A Fascinating Story: The Quilters of Gee’s Bend, Alabama

When I was raising my children in the small, rural Catskill mountain town of Bovina Center, New York, I discovered the art of quilting had never died there. It was always an active, vibrant, and visceral part of the secluded agricultural town of a few hundred residents. There I learned the lovely art of quilting from farm women and subsequently made many quilts: for my three children, who designed what they liked; friendship quilts; and, with my talented quilting friend, Marilyn Gallant, coordinated a town quilt that, more than three decades later, still hangs on a wall in the Bovina Historical Museum.

Not long ago, at the Crozet Library, I was looking through the video collection and found two about quilting: The Quiltmakers of Gee’s Bend and another, The Quilts of Gee’s Bend. The covers showed a very primitive black and white quilt with one red block. The lines were crooked and there appeared to be no plan or pattern. Puzzled and intrigued, I brought both videos home and over the next two evenings, watched a rich and fascinating quilting tradition of five generations of Alabama women unfold before me.

These quilters also lived in a tiny rural town of 700 where quilting never faded as an art, and I felt an immediate kinship with them. Most were in my age group, seventh decade, and I felt particularly drawn to their history. For the quilters of Gee’s Bend were not the average southern women quilters; they were of African-American descent and traced their heritage directly back to slavery.

The town of Gee’s Bend came into the hands of Joseph Gee after the Creek Indians were “dispatched” by war in 1814. The narrow fifteen mile “quirky piece of geography” was comprised of thousands of secluded acres that were surrounded on three sides by the bridgeless Alabama River and its swamps. Gee established a cotton plantation and, following his death ten years later, the plantation passed through a succession of Gees, until eventually landing into the hands of Mark Pettway, a Gee relative to whom the plantation was indebted. With the property came with 101 slaves.
It was common for slaves to have their master’s surname and many of the quilters interviewed were named Pettway. “The Civil War brought ‘freedom,’ but little other change to the black residents of Gee’s Bend. They became tenant farmers, rather than chattel, and continued to farm the land.” The videos traced a long, difficult history that included the abject poverty of the Great Depression, a new white supremacist owner, who wanted to repopulate the town with white farmers, and so much more, until the quilters were discovered and came to prominence as national artists.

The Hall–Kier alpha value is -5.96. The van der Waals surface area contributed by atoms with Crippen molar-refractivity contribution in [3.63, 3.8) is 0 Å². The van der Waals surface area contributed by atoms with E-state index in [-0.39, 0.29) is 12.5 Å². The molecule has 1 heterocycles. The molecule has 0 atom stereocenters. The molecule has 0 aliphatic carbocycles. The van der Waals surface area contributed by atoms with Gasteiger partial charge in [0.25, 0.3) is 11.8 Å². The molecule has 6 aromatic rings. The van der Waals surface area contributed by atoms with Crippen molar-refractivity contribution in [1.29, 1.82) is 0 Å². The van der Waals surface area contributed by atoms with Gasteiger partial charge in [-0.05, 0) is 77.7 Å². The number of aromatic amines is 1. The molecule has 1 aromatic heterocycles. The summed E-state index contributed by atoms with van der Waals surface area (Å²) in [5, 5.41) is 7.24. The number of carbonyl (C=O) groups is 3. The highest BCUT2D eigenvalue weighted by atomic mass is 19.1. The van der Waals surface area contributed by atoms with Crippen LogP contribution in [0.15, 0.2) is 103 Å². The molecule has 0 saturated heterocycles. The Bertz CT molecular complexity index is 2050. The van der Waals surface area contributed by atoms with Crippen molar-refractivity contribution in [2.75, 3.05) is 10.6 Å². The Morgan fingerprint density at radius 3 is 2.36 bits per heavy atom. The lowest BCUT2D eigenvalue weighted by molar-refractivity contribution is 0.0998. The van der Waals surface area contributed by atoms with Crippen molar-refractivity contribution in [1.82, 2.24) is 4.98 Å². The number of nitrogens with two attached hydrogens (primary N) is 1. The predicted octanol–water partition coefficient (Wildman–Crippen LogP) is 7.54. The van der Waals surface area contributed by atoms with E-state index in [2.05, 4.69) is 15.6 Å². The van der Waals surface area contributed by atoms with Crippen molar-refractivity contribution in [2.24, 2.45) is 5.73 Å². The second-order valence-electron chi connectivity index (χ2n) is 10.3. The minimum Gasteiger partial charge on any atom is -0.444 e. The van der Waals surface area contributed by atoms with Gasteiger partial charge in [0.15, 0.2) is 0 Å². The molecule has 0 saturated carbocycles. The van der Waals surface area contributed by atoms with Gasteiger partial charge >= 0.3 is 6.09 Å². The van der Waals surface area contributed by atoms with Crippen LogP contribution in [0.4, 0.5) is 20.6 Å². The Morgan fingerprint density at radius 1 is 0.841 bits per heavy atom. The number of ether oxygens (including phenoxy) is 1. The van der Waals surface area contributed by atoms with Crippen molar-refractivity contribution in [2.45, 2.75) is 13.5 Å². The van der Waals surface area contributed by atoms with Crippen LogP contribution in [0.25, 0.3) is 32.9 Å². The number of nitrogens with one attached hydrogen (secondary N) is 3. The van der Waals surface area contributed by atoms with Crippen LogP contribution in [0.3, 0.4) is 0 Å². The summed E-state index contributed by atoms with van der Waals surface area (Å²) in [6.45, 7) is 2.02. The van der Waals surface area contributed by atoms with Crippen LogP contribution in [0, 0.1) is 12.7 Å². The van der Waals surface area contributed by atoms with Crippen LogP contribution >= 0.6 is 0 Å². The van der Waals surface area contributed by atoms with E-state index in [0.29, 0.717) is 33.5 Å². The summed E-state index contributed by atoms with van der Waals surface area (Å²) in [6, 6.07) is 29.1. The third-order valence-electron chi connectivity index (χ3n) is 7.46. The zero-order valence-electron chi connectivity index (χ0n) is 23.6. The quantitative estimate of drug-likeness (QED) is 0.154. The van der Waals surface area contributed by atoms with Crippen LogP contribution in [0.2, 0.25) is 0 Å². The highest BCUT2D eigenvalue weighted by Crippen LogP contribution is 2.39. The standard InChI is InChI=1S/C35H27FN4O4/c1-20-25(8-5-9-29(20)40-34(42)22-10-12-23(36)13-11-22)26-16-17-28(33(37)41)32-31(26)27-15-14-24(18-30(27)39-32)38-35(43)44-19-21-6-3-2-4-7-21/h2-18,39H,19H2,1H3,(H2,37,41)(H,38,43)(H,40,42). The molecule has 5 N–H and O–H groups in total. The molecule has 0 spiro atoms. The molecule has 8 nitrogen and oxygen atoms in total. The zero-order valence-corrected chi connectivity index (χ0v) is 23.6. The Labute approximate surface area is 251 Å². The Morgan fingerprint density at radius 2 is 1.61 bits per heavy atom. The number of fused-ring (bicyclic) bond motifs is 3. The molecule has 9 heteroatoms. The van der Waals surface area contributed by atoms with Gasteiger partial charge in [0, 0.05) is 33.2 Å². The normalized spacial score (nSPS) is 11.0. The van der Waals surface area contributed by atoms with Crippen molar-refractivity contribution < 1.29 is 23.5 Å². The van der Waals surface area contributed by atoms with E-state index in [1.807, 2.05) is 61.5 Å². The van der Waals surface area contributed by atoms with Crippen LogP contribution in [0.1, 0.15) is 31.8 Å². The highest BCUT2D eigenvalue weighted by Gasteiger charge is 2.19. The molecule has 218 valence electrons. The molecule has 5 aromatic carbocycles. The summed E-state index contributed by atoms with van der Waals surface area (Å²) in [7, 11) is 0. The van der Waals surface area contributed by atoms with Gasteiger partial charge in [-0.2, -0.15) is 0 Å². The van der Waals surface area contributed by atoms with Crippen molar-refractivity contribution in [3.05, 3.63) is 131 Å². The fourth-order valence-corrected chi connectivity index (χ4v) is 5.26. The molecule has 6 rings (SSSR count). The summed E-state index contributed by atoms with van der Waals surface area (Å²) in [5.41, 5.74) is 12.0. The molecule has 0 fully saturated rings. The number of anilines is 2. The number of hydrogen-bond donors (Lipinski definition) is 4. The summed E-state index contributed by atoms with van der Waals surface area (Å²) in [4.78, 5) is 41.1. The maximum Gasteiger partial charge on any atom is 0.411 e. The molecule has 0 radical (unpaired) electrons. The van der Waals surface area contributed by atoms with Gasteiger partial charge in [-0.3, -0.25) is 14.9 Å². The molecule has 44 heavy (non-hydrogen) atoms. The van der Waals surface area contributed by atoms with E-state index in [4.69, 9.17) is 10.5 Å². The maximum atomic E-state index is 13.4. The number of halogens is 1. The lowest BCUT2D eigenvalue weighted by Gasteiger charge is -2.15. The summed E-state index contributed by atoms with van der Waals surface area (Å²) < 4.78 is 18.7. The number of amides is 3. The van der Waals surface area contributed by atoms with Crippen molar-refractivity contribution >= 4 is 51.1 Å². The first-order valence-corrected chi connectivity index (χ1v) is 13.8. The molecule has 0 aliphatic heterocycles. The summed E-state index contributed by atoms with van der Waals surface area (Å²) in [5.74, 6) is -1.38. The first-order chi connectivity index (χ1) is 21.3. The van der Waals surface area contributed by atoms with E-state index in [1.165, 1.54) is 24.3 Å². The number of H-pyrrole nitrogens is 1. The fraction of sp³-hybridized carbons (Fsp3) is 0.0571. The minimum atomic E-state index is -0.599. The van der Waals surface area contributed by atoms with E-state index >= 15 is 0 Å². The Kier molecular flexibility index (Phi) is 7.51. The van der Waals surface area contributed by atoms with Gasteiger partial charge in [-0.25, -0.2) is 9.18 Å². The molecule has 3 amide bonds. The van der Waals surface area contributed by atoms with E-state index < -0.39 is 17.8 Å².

If you love quilting and have not heard of the Gee’s Bend quilters, I believe you will find this exceptional story a fascinating, beloved addition to your stash of quilting history.

NOTE: Quotes taken from “Gee’s Bend, The Architecture of the Quilt,” edited by Paul Arnett, Joanne Cubbs, Eugene W. Metcalf, Jr.


About Mary Jo Doig

At the turn of the millennium, I arrived at a cross-road that brought me to a splendid, if unforeseen place, almost as if I were a traveler on Robert Frost's The Road Less Traveled. I was single again, my three children were grown and building their lives, I'd experienced a health issue and was working on an improved lifestyle. I also ached to do two other things: (1) change my long human services career in upstate New York's Catskill Mountains, where winter seemed to be at least seven months out of every year, and (2) move to a warmer place in the universe. My decision: did I want to continue on the path I'd been following pretty much all my life, or could I gather my then-fragile courage and start life brand new somewhere else? These were scary thoughts for a single woman in her late 50s. Five hundred miles away, though, I fell in love with a new mountain range, Virginia's Blue Ridge Mountains, where I knew not a soul except my daughter who was attending college in the Shenandoah Valley, and I moved. I rented a tiny cabin on a mountain in the woods and lived there in solitude for two years, working in a new career by day and, when home, communing with the incredible natural beauty that surrounded me. There I also began to write my life stories, which were aching for release. I joined the Story Circle Network in early 2001, a rich place in cyberspace for women life writers, where I strengthened my written voice and began sharing my stories. I found so many opportunities to grow: 10 year facilitator for an online writing circle of women writers across the country; thirteen year editor of the "True Words from Real Women" section of the quarterly Journal; a reader and reviewer of women's memoirs for the SCN Book Review site; program chair for two Stories from the Heart national conferences in Austin, T. Presently I'm teaching Women's Life-Writing and Older Women's Legacy workshops in my part of the world in Central Virginia and facilitating the ongoing Circle of Memories Writing Circle (formerly an OWL workshop that continued on) at the Crozet Public Library. I am blessed with three wonderful children, a son and two daughters; a small, huge-hearted family; dear friends; my beagle Addie and cat Button. My hobbies include reading, writing, editing, cooking, gardening, quilting, knitting, biking, and simply being with the profound beauty of the mountains that embrace my small two acres in the Blue Ridge. The life stories I began writing in 2001 have grown deeper with time, re-writes, and personal growth. All these years later, I'm scheduled to publish my memoir, Stitching a Patchwork Life, in 2018.